Michael Dean Damron | A Perfect Day for a Funeral

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Folk: Angry Country: Country Folk Moods: Type: Lyrical
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A Perfect Day for a Funeral

by Michael Dean Damron

Think an angrier, more potent Steve Earle; this is beautiful, but pissed-off folk-country-blues-soul for the restless.
Genre: Folk: Angry
Release Date: 

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  Song Share Time Download
1. Little Girl Blue
3:50 $0.99
2. Spit
5:59 $0.99
3. A Perfect Day for a Funeral
4:44 $0.99
4. Pot To Piss In
3:48 $0.99
5. Montana
4:00 $0.99
6. Girl in a Box
3:42 $0.99
7. The Cape
3:09 $0.99
8. Blame It On The Whiskey
3:47 $0.99
9. Outlaw Song
3:39 $0.99
10. Miss Amphetamine
5:30 $0.99
11. New Paint
4:15 $0.99
Downloads are available as MP3-320 files.


Album Notes
Michael Dean Damron's debut solo record, "A Perfect Day for a Funeral", is full of love and hate. With some of the Northwest's best players (in the blues, folk, and country scene), Damron has created a soulful, rich collection of melodic, intimate songs that give you a deep look into his psyche.

For those familiar with Michael Dean Damron, (also known as Mike D., front-man for the political rock 'n' roll outfit I Can Lick Any Sonofabitch in the House), "A Perfect Day for a Funeral" is a long time coming.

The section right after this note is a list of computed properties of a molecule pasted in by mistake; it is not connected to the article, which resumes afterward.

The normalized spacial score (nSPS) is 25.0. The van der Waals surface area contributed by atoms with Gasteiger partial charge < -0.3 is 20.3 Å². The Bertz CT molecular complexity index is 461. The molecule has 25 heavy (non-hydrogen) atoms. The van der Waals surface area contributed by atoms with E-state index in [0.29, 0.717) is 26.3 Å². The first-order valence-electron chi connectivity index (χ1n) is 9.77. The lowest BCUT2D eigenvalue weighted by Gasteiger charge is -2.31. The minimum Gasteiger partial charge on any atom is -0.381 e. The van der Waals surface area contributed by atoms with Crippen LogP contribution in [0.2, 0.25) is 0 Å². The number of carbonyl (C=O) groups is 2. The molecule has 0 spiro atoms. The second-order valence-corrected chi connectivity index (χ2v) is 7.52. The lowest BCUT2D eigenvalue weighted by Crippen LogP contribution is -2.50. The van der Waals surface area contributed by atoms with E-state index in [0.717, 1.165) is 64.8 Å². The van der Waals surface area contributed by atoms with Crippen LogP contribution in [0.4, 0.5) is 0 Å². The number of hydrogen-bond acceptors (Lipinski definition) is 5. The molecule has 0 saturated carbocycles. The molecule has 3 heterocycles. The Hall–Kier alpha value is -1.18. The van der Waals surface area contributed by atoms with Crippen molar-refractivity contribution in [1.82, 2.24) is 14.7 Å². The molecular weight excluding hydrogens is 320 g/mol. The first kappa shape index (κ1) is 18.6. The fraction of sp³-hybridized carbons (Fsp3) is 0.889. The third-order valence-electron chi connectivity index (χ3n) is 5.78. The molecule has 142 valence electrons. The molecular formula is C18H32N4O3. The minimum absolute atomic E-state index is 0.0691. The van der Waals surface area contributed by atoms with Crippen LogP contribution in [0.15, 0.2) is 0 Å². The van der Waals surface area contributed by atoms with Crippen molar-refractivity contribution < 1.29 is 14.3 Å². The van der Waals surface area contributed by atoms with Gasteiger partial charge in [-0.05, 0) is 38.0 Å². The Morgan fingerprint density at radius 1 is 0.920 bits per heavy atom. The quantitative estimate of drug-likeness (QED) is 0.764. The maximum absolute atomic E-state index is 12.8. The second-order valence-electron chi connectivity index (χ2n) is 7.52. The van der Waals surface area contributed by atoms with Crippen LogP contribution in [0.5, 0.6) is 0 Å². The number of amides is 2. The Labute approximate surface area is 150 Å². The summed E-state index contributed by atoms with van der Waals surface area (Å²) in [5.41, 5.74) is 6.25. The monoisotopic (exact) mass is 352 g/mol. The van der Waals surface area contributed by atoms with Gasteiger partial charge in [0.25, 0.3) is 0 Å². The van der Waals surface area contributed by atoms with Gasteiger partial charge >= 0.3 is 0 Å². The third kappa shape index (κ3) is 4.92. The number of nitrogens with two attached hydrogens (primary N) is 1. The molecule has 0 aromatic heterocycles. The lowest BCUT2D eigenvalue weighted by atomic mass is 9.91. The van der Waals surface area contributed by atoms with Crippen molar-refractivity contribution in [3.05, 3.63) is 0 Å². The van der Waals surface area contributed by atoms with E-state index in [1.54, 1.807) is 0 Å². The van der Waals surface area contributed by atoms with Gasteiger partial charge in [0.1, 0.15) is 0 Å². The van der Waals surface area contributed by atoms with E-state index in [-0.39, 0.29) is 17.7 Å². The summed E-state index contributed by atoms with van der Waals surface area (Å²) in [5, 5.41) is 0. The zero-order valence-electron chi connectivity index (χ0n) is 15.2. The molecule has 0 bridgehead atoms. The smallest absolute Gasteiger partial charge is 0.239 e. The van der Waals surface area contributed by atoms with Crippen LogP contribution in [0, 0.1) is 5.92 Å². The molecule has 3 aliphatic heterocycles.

Engineered, mixed, and produced by accomplished producer and multi-instrumentalist musician Lewi Longmire (Jackie O-Motherfucker, Kevin "Bingo" Richey, James Low, Little Sue, and Michael Hurley), "A Perfect Day for a Funeral" finds Damron singing about what he knows.

Whether he's singing about the he collapse of his first marriage, angrily, in the title track. And embracing new found love on the ballad "Montana", or discussing racism and murder on "Spit" (a true story about Damron's friend Lin "Spit" Newborn, the first social activist killed on U.S. soil in thirty years). He's always singing from the heart, speaking his mind - and pulling no punches.

Then, on "Blame It On the Whiskey" he tells the tale of a man who had it all and, through drugs and alcohol, loses it, while "Outlaw Song" is a song reflecting on Damron's inner demons, sometimes wishing he was never born.

"Miss Amphetamine" is the only rocker on the album, a back-porch, Southern-friend blues number.

Ending with "New Paint", the organ's and Damron's voice seem optimistic, but the lyrics proclaim "There ain't no new paint that is gonna change what's been done, 'cause what's done is done". Still, he makes you feel as if the past is behind you and helps you move forward.